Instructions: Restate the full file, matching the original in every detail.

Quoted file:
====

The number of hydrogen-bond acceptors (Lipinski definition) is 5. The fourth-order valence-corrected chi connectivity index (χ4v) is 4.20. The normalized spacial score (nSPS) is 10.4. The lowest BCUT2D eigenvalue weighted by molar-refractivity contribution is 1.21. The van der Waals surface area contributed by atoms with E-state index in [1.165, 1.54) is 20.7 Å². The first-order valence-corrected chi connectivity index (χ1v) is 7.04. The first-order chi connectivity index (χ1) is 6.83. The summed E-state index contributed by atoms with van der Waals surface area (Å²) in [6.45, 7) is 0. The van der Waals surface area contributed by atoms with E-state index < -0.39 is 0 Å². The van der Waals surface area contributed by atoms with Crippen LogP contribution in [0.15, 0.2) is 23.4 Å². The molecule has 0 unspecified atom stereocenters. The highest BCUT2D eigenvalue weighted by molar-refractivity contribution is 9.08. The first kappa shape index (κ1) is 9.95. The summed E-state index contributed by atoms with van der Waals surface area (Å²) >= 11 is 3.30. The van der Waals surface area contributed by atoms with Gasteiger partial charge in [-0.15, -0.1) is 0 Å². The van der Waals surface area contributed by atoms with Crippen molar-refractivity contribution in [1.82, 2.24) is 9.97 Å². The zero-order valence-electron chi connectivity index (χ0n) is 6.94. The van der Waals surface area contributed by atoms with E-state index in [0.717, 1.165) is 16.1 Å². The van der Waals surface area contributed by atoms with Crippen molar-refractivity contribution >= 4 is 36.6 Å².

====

The number of hydrogen-bond acceptors (Lipinski definition) is 5. The fourth-order valence-corrected chi connectivity index (χ4v) is 4.20. The normalized spacial score (nSPS) is 10.4. The lowest BCUT2D eigenvalue weighted by molar-refractivity contribution is 1.21. The van der Waals surface area contributed by atoms with E-state index in [1.165, 1.54) is 20.7 Å². The first-order valence-corrected chi connectivity index (χ1v) is 7.04. The first-order chi connectivity index (χ1) is 6.83. The summed E-state index contributed by atoms with van der Waals surface area (Å²) in [6.45, 7) is 0. The van der Waals surface area contributed by atoms with E-state index < -0.39 is 0 Å². The van der Waals surface area contributed by atoms with Crippen LogP contribution in [0.15, 0.2) is 23.4 Å². The molecule has 0 unspecified atom stereocenters. The highest BCUT2D eigenvalue weighted by molar-refractivity contribution is 9.08. The first kappa shape index (κ1) is 9.95. The summed E-state index contributed by atoms with van der Waals surface area (Å²) >= 11 is 3.30. The van der Waals surface area contributed by atoms with Gasteiger partial charge in [-0.15, -0.1) is 0 Å². The van der Waals surface area contributed by atoms with Crippen molar-refractivity contribution in [1.82, 2.24) is 9.97 Å². The zero-order valence-electron chi connectivity index (χ0n) is 6.94. The van der Waals surface area contributed by atoms with E-state index in [0.717, 1.165) is 16.1 Å². The van der Waals surface area contributed by atoms with Crippen molar-refractivity contribution >= 4 is 36.6 Å².